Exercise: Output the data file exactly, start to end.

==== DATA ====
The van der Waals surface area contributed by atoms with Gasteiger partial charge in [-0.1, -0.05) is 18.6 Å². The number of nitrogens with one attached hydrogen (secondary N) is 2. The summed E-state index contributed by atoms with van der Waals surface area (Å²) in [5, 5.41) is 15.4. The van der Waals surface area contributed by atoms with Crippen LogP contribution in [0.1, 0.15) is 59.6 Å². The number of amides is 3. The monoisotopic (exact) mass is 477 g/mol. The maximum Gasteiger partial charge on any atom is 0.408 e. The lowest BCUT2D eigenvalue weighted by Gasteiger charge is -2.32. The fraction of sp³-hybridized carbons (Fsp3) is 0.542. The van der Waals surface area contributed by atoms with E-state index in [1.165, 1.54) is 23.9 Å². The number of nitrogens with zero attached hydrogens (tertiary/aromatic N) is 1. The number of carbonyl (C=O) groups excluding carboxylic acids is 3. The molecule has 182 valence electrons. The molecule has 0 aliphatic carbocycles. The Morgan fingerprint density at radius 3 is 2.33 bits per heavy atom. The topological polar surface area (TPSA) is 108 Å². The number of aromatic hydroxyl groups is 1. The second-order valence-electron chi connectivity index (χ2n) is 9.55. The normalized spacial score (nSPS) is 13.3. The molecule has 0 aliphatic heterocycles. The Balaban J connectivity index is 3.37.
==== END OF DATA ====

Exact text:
The van der Waals surface area contributed by atoms with Gasteiger partial charge in [-0.1, -0.05) is 18.6 Å². The number of nitrogens with one attached hydrogen (secondary N) is 2. The summed E-state index contributed by atoms with van der Waals surface area (Å²) in [5, 5.41) is 15.4. The van der Waals surface area contributed by atoms with Crippen LogP contribution in [0.1, 0.15) is 59.6 Å². The number of amides is 3. The monoisotopic (exact) mass is 477 g/mol. The maximum Gasteiger partial charge on any atom is 0.408 e. The lowest BCUT2D eigenvalue weighted by Gasteiger charge is -2.32. The fraction of sp³-hybridized carbons (Fsp3) is 0.542. The van der Waals surface area contributed by atoms with E-state index in [1.165, 1.54) is 23.9 Å². The number of nitrogens with zero attached hydrogens (tertiary/aromatic N) is 1. The number of carbonyl (C=O) groups excluding carboxylic acids is 3. The molecule has 182 valence electrons. The molecule has 0 aliphatic carbocycles. The Morgan fingerprint density at radius 3 is 2.33 bits per heavy atom. The topological polar surface area (TPSA) is 108 Å². The number of aromatic hydroxyl groups is 1. The second-order valence-electron chi connectivity index (χ2n) is 9.55. The normalized spacial score (nSPS) is 13.3. The molecule has 0 aliphatic heterocycles. The Balaban J connectivity index is 3.37.